Fern Riddell is a cultural historian who specialises in entertainment, sex, women, and the working classes in the Victorian and Edwardian eras. Currently reading for her PhD at King’s College, London (due for completion in Autumn 2016), she obtained her BA degree and Masters in History from Royal Holloway, University of London. She is dedicated to getting unique historical stories into the widest possible arena, through projects that are exciting, entertaining and combine multiple media platforms.
Fern presented the BBC iWonder film, Why Do We Still Love Sherlock, looking into the nations obsession with the infamous detective. She has also appeared extensively across our screens as an expert on programmes such as Who Do You Think You Are (BBC One), Women, Sex and Society – A Timewatch Guide (BBC Four), Coast (BBC Two) Secrets of The Workhouse and Secrets of the Asylum (ITV), Matthew Sweet’s Chaplin and Music (BBC Radio 3) and on British Conservatism: The Grand Tour (BBC Radio 4). She has also presented a BBC Arts short film based on her research on the Victorian music-hall star Kitty Marion.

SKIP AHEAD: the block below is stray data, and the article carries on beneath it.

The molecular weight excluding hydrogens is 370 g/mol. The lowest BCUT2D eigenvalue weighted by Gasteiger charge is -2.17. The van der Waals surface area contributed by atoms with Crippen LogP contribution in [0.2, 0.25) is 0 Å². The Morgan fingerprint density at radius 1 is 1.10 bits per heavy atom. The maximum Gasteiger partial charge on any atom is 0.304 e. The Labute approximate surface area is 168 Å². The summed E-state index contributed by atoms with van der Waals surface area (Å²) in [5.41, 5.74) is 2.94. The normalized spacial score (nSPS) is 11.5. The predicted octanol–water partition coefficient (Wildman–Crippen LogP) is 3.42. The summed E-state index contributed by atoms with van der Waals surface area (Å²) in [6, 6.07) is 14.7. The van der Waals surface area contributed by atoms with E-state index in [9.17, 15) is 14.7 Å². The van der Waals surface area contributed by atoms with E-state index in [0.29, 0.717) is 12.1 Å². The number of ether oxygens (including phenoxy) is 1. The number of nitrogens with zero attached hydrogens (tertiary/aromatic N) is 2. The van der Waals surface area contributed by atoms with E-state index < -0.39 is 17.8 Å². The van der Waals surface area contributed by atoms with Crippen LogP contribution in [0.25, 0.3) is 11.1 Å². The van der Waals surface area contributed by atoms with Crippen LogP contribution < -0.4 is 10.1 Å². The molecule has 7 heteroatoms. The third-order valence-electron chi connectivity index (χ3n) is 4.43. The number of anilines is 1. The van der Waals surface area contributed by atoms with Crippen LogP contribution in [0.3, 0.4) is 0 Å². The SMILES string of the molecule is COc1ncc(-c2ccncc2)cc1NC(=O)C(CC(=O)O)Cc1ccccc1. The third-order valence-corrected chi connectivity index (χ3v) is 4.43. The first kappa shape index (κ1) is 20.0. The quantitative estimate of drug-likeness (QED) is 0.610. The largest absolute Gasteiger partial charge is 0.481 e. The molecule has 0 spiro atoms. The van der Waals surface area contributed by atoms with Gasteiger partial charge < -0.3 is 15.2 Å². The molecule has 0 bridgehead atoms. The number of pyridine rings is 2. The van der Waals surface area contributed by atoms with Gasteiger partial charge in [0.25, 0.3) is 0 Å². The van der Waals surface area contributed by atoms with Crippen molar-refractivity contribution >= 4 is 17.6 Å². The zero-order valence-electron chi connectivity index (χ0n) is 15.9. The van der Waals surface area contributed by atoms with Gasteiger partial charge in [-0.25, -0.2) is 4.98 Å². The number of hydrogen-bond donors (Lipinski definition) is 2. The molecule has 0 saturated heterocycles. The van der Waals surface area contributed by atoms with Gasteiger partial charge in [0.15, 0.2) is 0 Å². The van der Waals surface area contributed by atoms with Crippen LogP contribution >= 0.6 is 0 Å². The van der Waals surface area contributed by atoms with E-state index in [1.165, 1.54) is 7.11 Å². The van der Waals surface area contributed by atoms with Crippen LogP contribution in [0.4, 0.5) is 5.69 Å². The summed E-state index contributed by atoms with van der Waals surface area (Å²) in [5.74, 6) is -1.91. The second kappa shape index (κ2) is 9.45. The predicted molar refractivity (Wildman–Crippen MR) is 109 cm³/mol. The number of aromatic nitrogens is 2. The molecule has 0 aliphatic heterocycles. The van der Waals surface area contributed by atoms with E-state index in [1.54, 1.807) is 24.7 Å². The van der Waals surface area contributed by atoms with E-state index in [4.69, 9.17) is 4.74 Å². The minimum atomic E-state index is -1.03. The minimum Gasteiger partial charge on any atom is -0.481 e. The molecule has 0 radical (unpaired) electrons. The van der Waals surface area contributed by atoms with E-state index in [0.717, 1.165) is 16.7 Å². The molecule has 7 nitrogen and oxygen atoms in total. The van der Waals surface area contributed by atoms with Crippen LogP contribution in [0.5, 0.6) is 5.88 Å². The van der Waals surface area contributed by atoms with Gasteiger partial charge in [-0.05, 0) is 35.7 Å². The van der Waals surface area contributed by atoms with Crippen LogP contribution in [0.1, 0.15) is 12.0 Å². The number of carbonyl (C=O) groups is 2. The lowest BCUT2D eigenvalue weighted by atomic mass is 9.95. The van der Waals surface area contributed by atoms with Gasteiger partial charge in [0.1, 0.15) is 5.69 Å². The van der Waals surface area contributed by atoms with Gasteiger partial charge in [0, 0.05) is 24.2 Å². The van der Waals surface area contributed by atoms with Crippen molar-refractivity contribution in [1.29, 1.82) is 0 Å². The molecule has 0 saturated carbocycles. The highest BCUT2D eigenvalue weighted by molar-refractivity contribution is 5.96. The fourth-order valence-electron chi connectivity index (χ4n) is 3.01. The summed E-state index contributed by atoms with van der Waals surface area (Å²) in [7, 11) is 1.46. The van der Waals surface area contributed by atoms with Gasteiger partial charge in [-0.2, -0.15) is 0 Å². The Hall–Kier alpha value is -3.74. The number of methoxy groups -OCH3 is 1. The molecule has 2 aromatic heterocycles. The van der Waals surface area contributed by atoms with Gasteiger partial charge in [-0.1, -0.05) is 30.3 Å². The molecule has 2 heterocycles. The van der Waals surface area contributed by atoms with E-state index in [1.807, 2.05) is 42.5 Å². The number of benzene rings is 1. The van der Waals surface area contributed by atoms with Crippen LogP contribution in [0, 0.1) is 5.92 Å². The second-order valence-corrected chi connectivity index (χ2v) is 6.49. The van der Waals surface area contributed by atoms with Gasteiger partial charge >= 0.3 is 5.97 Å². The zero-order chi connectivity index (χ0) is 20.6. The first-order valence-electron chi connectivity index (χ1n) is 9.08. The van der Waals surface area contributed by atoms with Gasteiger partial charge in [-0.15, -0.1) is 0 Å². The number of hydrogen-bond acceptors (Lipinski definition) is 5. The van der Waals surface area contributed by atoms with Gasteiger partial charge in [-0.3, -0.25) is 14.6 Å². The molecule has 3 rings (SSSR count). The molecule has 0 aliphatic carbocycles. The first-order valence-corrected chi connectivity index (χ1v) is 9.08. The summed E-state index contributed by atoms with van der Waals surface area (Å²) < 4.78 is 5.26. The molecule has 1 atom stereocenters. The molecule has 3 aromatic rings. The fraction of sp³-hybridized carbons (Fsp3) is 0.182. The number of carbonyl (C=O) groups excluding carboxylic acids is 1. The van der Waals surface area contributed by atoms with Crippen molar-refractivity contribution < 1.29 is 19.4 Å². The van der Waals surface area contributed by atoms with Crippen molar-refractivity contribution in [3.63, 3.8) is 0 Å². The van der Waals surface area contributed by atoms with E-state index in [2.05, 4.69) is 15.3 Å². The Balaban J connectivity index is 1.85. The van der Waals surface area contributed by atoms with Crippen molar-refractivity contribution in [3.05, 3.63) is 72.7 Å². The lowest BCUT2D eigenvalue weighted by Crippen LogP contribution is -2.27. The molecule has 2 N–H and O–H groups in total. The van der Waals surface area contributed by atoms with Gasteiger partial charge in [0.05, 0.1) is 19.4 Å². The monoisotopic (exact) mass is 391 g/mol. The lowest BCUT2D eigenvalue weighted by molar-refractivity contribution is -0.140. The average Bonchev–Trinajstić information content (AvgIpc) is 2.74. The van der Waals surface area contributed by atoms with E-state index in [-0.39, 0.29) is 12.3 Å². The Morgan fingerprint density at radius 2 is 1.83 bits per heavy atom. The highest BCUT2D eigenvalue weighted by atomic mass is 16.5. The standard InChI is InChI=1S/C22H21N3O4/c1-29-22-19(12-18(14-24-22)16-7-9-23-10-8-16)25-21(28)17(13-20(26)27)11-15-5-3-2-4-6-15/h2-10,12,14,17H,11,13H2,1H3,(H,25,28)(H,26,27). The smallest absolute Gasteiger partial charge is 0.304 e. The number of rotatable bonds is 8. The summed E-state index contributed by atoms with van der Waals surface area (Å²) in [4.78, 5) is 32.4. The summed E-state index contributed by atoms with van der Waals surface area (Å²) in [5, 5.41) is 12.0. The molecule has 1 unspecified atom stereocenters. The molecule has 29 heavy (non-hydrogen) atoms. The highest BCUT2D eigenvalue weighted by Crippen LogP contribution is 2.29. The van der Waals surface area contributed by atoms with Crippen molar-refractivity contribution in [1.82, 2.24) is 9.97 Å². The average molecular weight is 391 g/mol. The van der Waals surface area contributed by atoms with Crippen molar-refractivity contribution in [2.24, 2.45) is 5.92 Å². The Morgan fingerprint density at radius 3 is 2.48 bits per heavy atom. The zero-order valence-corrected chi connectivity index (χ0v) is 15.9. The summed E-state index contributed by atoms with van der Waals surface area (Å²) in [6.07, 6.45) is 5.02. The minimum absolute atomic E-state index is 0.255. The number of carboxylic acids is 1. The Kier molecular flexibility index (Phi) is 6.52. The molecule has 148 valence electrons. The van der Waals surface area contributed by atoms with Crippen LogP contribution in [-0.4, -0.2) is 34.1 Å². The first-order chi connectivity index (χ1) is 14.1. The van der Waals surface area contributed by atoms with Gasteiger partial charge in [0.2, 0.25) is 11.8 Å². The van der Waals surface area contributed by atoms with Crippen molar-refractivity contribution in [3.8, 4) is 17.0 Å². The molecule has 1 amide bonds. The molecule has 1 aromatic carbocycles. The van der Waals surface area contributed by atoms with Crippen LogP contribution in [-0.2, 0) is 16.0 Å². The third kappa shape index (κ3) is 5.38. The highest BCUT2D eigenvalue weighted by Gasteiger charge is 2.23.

Fern has provided historical consultancy for three of the Ripper Street series (BBC One & Amazon Prime), Horrible Histories (CBBC), The Living & the Dead (BBC One) and upcoming series Decline & Fall (BBC Two), which is an adaptation of the iconic novel.
A graduate of The BBC Academy’s “Expert Women” programme, Fern was also selected as one of the 10 BBC Radio 3’s “New Generation Thinkers” for 2013, contributing and appearing on Radio 3’s “Nightwaves” programme, as well as Radio 3’s ‘Free Thinking Festival’.
She is a columnist for BBC History Magazine and has also written articles for The Guardian, The Telegraph, The Huffington Post and Buzzfeed.
Fern’s first book, “The Victorian Guide to Sex: Desire and deviance in the 19th century” was published on 15th May 2014.